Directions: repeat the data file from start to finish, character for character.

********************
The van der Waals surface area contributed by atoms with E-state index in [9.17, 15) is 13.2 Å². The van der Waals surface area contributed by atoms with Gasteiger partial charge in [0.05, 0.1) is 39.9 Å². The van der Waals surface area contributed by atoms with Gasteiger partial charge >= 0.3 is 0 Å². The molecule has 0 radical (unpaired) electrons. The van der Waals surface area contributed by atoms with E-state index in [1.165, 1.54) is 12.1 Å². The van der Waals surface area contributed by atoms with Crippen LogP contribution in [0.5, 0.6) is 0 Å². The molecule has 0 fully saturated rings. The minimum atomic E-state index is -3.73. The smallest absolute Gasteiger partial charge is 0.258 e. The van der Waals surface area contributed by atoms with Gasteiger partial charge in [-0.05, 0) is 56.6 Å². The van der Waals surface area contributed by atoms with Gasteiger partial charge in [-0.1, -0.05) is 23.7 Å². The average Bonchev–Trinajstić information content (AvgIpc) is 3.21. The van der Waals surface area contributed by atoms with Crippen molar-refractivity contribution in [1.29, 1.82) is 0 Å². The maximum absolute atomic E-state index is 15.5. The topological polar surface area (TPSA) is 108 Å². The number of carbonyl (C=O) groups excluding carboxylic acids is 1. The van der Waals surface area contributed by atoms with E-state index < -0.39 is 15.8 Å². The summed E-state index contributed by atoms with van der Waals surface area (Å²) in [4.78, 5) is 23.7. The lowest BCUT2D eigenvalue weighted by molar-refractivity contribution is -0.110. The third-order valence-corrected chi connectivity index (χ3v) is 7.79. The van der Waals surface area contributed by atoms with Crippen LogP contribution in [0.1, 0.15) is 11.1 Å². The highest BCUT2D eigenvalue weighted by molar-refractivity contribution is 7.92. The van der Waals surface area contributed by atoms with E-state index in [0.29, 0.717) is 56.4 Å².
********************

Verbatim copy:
The van der Waals surface area contributed by atoms with E-state index in [9.17, 15) is 13.2 Å². The van der Waals surface area contributed by atoms with Gasteiger partial charge in [0.05, 0.1) is 39.9 Å². The van der Waals surface area contributed by atoms with Gasteiger partial charge >= 0.3 is 0 Å². The molecule has 0 radical (unpaired) electrons. The van der Waals surface area contributed by atoms with E-state index in [1.165, 1.54) is 12.1 Å². The van der Waals surface area contributed by atoms with Crippen LogP contribution in [0.5, 0.6) is 0 Å². The molecule has 0 fully saturated rings. The minimum atomic E-state index is -3.73. The smallest absolute Gasteiger partial charge is 0.258 e. The van der Waals surface area contributed by atoms with Gasteiger partial charge in [-0.05, 0) is 56.6 Å². The van der Waals surface area contributed by atoms with Gasteiger partial charge in [-0.1, -0.05) is 23.7 Å². The average Bonchev–Trinajstić information content (AvgIpc) is 3.21. The van der Waals surface area contributed by atoms with Crippen molar-refractivity contribution in [1.29, 1.82) is 0 Å². The maximum absolute atomic E-state index is 15.5. The topological polar surface area (TPSA) is 108 Å². The number of carbonyl (C=O) groups excluding carboxylic acids is 1. The van der Waals surface area contributed by atoms with E-state index < -0.39 is 15.8 Å². The summed E-state index contributed by atoms with van der Waals surface area (Å²) in [4.78, 5) is 23.7. The lowest BCUT2D eigenvalue weighted by molar-refractivity contribution is -0.110. The third-order valence-corrected chi connectivity index (χ3v) is 7.79. The van der Waals surface area contributed by atoms with Crippen LogP contribution in [0.1, 0.15) is 11.1 Å². The highest BCUT2D eigenvalue weighted by molar-refractivity contribution is 7.92. The van der Waals surface area contributed by atoms with E-state index in [0.29, 0.717) is 56.4 Å².